N.Y. Lags in Direct Deposit; Banks, City Share Blame

By Marjanovic, Steven | American Banker, January 6, 1997 | Go to article overview
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N.Y. Lags in Direct Deposit; Banks, City Share Blame


Marjanovic, Steven, American Banker


The New York Clearing House Association's push to increase direct deposit participation in New York City is successful in some quarters but is meeting resistance in others.

Use of electronic payroll deposit by employees of private companies generally has been rising, but efforts to enroll some city employees are being hindered by city policy and lack of bank support for enrollment efforts, observers said.

Thirty-eight percent of employees in the New York Fed district are paid by direct Thomas deposit, which involves electronic transmission of funds to their accounts through the automated clearing house network.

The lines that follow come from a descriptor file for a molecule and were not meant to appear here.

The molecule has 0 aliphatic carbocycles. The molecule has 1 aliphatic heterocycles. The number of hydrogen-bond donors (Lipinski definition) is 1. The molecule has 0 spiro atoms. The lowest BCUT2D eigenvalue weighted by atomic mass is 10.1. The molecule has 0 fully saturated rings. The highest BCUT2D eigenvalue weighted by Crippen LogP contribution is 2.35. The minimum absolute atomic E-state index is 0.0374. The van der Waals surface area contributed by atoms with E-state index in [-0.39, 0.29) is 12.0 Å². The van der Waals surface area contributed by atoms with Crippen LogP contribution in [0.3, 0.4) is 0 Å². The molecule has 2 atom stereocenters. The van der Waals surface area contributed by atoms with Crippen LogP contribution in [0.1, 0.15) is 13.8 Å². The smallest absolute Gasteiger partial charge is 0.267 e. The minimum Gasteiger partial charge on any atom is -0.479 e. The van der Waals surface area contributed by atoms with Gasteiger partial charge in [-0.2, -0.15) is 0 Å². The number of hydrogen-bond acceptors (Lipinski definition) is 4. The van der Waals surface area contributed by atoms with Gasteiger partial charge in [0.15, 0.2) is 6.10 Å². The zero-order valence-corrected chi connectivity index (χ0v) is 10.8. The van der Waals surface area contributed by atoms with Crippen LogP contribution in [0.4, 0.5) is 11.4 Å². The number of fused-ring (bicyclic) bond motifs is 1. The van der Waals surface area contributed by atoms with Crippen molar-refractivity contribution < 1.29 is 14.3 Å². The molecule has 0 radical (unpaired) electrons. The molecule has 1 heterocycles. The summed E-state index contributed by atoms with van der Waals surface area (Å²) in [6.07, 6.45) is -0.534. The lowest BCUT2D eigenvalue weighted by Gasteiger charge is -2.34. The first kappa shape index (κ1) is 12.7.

The national average is 45%, according to the National Automated Clearing House Association. The New York Fed district includes New Jersey, Puerto Rico, and the Virgin Islands.

Backed by about 150 banks and credit unions, the New York Clearing House Association embarked last year on a push to increase participation.

The effort has resulted in fruitful discussions with major regional employers such as Colgate Palmolive Co., Weight Watchers, and the State University of New York. In some companies, direct deposit adoption rates exceed 90%.

On other fronts, though, the Clearing House Group still is having trouble getting participation to rise. For example, only about 39,000 of the city's 97,000 public school teachers use direct deposit, a direct result of the N.Y. Clearing House efforts.

According to George Thomas, senior vice president at the New York Clearing House, this stems partially from the city government's decision to make employees paid weekly ineligible for direct deposit.

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N.Y. Lags in Direct Deposit; Banks, City Share Blame
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